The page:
As Monty admits in the second half of the interview, there have been some teething problems, particularly in when using the CDN alongside his own HTTP updates in the viewer. This is being worked on, and some recent updates to the viewer code have just made it into a release candidate viewer. In discussing these, Monty is confident they will yield positive benefits, noting that in tests with users in the UK,, the results were so good, “were I to take those users and put them in out data centre in Phoenix and let them plug into the rack where their simulator host was running, the number would not be better.”

So fingers crossed on this as the code sees wider use!

In terms of future improvements / updates, as Monty notes, the CDN is a major milestone, something many in the Lab have wanted to implement for a long while,  so the aim for the moment is making sure that everyone is getting the fullest possible benefit from it. In the future, as Oz linden has indicated in various User Group meetings, it is likely that further asset-related data will be moved across to the CDN where it makes sense for the Lab to do this.

This is a great conversation, and if use of the CDN has been confusing you at all, I thoroughly recommend it; Monty does a superb job of explaining things in clear, non-technical terms.

The Drax Files Radio Hour: land of the Lindens

radio-hourTime has meant I’ve not had time to mull over the last few Radio Hour podcasts, which is a shame as there have been some gems. If you’ve not already done so, do try to catch show #41 for a brilliant interview with Justin Esparza the man behind one of the great legends of SL – Salazar Jack. Then there’s show #44 with Jaimy Hancroft, one of the great talents behind Dwarfins and the creator of the magnificent Hope’s Horizon at the 2014 Fantasy Faire.

However in the latest podcast, show #46, Drax ventures out on his own to visit the Lindens on their home turf, dropping in on the Battery Street offices for an informative visit, offering a lot to listen to and absorb.

The Lab's Battery Street staff (image: Ebbe Altberg, via Twitter)
The Lab’s Battery Street staff (image: Ebbe Altberg, via Twitter)

The first big interview, kicking off at the 18:08 mark into the show, is with Monty Linden, who provides a clear-cut explanation for the Content Delivery Network (CDN) and also talks about his HTTP project work. Such is the level of information in this conversation, rather than condensing into a couple of paragraphs here, I’ve included it in a separate article, as it really does help frame both the CDN work and the HTTP work in non-technical terms.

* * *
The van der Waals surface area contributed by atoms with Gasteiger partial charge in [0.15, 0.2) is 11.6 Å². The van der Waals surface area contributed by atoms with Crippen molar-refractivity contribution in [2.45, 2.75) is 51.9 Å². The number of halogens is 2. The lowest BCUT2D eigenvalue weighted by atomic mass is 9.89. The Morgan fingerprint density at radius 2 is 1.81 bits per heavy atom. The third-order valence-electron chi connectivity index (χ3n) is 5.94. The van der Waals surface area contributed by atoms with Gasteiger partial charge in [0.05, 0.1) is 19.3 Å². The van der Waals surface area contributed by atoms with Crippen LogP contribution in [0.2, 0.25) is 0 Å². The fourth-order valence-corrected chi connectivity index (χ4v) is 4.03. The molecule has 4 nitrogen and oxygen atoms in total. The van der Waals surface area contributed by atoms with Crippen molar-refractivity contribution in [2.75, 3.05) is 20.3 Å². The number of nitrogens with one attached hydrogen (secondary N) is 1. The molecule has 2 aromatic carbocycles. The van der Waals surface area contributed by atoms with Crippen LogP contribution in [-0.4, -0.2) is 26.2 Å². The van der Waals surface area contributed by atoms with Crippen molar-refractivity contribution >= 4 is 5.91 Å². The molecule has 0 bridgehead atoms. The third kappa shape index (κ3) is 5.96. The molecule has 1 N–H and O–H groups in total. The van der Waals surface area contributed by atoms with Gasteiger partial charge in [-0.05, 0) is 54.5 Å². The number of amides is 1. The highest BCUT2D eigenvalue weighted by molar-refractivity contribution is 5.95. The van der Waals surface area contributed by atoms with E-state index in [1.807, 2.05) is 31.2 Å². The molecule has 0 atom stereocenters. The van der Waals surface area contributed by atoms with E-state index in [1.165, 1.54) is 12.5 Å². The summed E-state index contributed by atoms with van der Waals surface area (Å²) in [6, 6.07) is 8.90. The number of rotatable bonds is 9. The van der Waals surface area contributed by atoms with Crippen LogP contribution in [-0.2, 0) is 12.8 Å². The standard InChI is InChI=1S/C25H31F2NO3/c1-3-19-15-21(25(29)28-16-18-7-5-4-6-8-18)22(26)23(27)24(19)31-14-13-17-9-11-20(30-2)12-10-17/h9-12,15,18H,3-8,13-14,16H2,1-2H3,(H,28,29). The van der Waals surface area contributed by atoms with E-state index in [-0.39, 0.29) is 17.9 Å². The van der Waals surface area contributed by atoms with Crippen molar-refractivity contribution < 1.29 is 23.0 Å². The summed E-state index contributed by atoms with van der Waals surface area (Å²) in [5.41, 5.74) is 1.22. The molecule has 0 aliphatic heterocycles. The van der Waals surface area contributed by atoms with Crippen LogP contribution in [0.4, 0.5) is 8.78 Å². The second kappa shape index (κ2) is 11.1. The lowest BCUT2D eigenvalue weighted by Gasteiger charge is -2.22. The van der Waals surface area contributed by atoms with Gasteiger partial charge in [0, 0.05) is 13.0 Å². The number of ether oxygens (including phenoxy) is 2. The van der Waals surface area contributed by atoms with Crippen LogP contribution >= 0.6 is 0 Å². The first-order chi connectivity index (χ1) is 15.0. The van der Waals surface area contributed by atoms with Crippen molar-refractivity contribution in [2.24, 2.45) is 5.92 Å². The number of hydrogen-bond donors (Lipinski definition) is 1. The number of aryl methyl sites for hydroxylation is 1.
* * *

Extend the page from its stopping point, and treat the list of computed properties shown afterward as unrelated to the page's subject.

That said, Drax also leads Monty into a discussion about net neutrality starting at the 24:50 minute mark in the interview (and continues through until the 30:13 mark), which is also something worth listening to in detail (and which I’ve deliberately excluded from the article on Monty’s CDN / HTTP discussion).

Down in the basement – looking down on the Lab’s engineering team at Battery Street (image via The Drax Files Radio Hour)

Elsewhere in the show, Drax gets to try out the DK2 with Second Life (36:27), with Ebbe revealing that a popular destination when demonstrating the Oculus and SL to journalists is Mont Saint Michel, which for those who have not visited it, is a glorious Second Life reproduction of the “real thing“. Ebbe also makes mention of one of the problems that preclude SL from being an “ideal” companion for the Oculus – the render engine isn’t up to consistently manage the 90 frames-per-second already utilised by the Oculus Crescent Bay prototype in order to eliminate issues of image judder when the wearer turns their head.

In discussing the Oculus Rift, Ebbe indicates that the Lab is working to make the abstraction layer for input devices as open as possible on their next generation platform, so that new devices can be added as easily as possible. He also reveals the new platform already works with game pad devices and the Leap Motion.

The discussion of the Oculus and Leap Motion is particularly interesting as it opens the door on the myriad of challenges encountered in user interface design. For example, with gesture devices, not only do you need to define the gestures required to move an avatar and interact with in-world objects, etc., you need to consider what’s required in order for the user to interact with the UI itself – to press buttons, make menu selections, and so on. These complexities of user interface design get even deeper when you consider that not only do they have to work across multiple client platforms, they have to work across multiple combination of client platform, input and other devices (screens, headsets, etc.).

Mont Saint Michel; Inara Pey, June 2013, on FlickrMont Saint Michel – a location the Lab uses to demonstrate the Oculus Rift and Second Life to journalists